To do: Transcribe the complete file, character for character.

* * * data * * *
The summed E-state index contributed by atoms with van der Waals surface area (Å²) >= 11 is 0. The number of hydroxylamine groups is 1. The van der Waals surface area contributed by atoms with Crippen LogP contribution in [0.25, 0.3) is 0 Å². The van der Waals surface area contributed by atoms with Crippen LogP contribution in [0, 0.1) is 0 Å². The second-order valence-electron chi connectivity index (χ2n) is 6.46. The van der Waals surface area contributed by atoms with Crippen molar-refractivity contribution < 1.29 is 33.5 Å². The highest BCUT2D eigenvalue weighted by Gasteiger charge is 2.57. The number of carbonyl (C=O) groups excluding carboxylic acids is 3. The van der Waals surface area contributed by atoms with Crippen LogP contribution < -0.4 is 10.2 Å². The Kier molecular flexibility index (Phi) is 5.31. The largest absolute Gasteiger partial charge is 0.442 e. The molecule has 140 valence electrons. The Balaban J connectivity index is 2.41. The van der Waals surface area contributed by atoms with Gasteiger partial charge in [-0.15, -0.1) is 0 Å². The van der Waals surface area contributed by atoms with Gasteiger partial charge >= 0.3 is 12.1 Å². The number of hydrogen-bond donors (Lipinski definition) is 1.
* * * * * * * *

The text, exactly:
The summed E-state index contributed by atoms with van der Waals surface area (Å²) >= 11 is 0. The number of hydroxylamine groups is 1. The van der Waals surface area contributed by atoms with Crippen LogP contribution in [0.25, 0.3) is 0 Å². The van der Waals surface area contributed by atoms with Crippen LogP contribution in [0, 0.1) is 0 Å². The second-order valence-electron chi connectivity index (χ2n) is 6.46. The van der Waals surface area contributed by atoms with Crippen molar-refractivity contribution < 1.29 is 33.5 Å². The highest BCUT2D eigenvalue weighted by Gasteiger charge is 2.57. The number of carbonyl (C=O) groups excluding carboxylic acids is 3. The van der Waals surface area contributed by atoms with Crippen LogP contribution < -0.4 is 10.2 Å². The Kier molecular flexibility index (Phi) is 5.31. The largest absolute Gasteiger partial charge is 0.442 e. The molecule has 140 valence electrons. The Balaban J connectivity index is 2.41. The van der Waals surface area contributed by atoms with Gasteiger partial charge in [-0.15, -0.1) is 0 Å². The van der Waals surface area contributed by atoms with Gasteiger partial charge >= 0.3 is 12.1 Å². The number of hydrogen-bond donors (Lipinski definition) is 1.